cURL With Proxy: Easy Tutorial

cURL with proxy, is the way to transfer data using a proxy server that acts as a transfer point between the client and the destination. Utilizing the cURL command with a proxy is the best way to start…

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In this expository text, we will guide you step by step on how to use cURL or for simplicity’s sake curl.

Before starting, we recommend that you have a grounded understanding of what residential and mobile proxies are and how you would traditionally use them within browsers. This basic knowledge is going to go a long way in what will be a highly technical tutorial.

Are you a beginner? Learn to use proxies within Google Chrome proxy settings first.

First, What Is cURL?

cURL is a command used within the terminal for transferring data using a web page’s URL. The command first started to appear back in the 1990s and is popular with Linux systems. It supports the protocols HTTP/HTTPS/FTP/SCP/SOCKS4/5 and makes it compatible with most proxy types.

ProxyEmpire supports a wide range of protocols which include HTTP/HTTPS/SOCKS4/SOCKS5.

Linux operating systems like Ubuntu and Mac OS come packaged with a command window that accepts curl commands. Windows 10 started implementing curl right out of the box too but that does not guarantee that it will be installed already.

If your system does not function with cURL commands, you can download it here officially.

Ready to start scraping web data? Pick up a trial account by registering.

You can use curl directly which will expose both endpoints in your connection request AKA reveal your true location and IP address. To get started you would simply type this command which will output content from the web page URL.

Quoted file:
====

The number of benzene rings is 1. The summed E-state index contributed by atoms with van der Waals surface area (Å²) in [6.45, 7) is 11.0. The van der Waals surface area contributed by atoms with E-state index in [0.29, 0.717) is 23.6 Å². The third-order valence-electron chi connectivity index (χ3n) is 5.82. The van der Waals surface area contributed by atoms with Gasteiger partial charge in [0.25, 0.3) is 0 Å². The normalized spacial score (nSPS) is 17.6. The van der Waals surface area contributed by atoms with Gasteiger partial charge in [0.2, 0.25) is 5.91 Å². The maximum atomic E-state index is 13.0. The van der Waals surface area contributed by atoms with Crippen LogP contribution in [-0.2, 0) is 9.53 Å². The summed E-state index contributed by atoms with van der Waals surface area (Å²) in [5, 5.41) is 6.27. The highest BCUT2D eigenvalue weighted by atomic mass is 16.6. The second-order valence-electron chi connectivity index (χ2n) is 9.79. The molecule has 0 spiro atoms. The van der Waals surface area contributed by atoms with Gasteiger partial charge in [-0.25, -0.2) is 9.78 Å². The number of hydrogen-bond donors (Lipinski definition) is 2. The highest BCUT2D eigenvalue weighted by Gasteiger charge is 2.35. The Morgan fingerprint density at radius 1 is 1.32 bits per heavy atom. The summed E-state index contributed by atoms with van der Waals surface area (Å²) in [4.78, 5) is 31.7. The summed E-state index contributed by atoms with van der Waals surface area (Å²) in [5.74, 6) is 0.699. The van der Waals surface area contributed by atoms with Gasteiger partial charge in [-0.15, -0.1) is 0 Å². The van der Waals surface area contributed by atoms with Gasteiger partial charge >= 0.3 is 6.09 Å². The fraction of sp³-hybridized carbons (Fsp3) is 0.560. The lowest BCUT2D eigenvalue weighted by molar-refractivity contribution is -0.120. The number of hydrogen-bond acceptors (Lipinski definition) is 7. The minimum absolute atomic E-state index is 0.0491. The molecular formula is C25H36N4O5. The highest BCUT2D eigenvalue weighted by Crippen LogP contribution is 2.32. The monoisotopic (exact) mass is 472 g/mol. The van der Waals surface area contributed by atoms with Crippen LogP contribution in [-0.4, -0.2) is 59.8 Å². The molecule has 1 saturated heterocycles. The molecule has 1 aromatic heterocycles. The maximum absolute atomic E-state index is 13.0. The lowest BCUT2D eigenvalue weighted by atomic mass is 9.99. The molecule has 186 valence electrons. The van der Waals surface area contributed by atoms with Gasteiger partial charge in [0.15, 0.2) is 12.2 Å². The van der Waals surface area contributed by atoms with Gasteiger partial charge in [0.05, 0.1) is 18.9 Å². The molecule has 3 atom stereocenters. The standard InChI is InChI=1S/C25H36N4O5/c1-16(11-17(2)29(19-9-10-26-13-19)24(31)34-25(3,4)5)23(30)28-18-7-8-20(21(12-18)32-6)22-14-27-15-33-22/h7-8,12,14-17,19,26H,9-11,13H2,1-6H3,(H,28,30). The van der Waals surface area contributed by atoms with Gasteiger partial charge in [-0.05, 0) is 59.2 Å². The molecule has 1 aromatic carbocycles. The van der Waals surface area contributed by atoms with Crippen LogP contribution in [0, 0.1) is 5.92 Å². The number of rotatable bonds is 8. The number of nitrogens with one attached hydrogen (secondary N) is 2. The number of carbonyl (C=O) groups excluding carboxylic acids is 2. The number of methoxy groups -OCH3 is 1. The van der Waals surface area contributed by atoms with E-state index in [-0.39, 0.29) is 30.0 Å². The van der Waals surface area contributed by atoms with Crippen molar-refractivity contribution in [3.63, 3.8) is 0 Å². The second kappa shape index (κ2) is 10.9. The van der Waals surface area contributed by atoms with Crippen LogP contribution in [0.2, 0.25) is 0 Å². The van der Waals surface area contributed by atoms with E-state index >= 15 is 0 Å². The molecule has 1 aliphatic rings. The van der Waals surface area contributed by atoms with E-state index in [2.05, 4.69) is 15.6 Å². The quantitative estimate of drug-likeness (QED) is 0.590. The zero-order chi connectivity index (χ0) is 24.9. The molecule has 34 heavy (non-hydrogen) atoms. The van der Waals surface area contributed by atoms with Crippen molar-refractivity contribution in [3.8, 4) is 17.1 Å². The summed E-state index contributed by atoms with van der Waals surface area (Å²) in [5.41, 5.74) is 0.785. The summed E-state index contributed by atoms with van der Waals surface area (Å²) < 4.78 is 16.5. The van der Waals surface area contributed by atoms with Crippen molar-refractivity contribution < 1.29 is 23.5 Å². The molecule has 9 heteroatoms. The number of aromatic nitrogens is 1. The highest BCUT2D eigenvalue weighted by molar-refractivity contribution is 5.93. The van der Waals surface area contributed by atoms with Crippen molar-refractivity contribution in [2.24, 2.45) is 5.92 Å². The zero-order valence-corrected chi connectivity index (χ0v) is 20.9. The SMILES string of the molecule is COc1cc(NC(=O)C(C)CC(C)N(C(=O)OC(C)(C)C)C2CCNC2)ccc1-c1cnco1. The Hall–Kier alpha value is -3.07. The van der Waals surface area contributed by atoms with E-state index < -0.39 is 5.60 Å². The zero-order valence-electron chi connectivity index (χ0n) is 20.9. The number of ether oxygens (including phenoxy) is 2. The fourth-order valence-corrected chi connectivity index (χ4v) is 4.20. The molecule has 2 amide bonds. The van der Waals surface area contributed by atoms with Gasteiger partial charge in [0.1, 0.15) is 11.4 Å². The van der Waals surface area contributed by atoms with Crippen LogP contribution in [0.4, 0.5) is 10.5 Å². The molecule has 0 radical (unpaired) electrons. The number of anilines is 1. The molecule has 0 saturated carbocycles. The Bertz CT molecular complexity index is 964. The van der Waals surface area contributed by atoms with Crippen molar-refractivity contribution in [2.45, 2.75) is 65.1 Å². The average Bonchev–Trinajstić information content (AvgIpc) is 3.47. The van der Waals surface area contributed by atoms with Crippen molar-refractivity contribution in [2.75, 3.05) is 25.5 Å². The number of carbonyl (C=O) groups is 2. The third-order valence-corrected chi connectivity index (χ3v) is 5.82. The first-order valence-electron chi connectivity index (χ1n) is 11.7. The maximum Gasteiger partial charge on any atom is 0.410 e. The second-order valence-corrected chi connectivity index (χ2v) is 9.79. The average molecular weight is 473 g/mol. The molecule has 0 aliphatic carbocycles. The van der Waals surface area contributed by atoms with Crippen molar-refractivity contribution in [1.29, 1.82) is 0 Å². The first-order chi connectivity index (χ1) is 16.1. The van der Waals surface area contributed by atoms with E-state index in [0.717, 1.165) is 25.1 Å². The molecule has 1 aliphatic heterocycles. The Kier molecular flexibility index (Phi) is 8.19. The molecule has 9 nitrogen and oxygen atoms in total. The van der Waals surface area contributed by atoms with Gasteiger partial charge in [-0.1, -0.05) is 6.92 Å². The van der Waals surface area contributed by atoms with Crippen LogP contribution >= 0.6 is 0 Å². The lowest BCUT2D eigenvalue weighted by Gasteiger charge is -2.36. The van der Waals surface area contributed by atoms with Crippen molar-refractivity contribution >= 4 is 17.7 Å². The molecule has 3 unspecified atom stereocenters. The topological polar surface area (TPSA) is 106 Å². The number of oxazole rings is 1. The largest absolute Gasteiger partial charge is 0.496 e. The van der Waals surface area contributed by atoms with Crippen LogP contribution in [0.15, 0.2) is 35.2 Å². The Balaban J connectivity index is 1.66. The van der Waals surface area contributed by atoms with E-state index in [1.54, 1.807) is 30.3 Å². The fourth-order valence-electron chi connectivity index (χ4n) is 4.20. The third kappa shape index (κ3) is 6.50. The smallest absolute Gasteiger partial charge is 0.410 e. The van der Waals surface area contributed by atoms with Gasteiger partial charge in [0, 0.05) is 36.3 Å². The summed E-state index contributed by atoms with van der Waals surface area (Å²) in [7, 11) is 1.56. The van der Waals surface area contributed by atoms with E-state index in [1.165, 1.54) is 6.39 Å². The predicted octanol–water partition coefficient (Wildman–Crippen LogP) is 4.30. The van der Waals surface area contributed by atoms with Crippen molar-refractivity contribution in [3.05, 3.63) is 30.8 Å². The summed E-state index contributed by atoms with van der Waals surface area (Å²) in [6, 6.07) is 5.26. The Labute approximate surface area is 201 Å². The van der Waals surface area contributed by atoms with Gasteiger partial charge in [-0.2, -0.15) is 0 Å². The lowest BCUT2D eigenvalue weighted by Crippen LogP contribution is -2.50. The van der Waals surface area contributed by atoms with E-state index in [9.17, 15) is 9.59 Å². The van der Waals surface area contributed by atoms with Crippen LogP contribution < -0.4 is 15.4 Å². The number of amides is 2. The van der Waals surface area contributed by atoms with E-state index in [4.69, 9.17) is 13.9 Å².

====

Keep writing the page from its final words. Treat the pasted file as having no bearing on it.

If you want more information you can add -I which will propagate the header content that includes its creation date, content length, and server you are interacting with.

Notice that the cURL command will give you a status code for each URL you process. If a web page outputs the code 200 that means that it is functioning properly. In the example above we get a 301 redirect which you normally would see with domain names that have been changed.

Why?

Let’s take a moment to go back to where it all started. In the very beginning, we placed curl google.com within the command. The reason it gives us a redirect code is because by default cURL utilizes HTTP instead of HTTPS. Therefore, when it connected to Google it got a redirect message.

Simply put, you need to specify the protocol to use in order to get the right data.

cURL Is unforgiving in that each character is capital sensitive and the data you receive is greatly affected by what you put into the command line.

Setting Up cURL With Proxy

In this tutorial, we will be using residential and mobile proxies to facilitate requests within the curl command line. Typically, this means using a username/password authenticator. Make sure that your proxy partner like ProxyEmpire offers this authentication method.

Here’s what you’re going to need to get started…

1) Hostname / Proxy Address
2) Port
3) Username
4) Password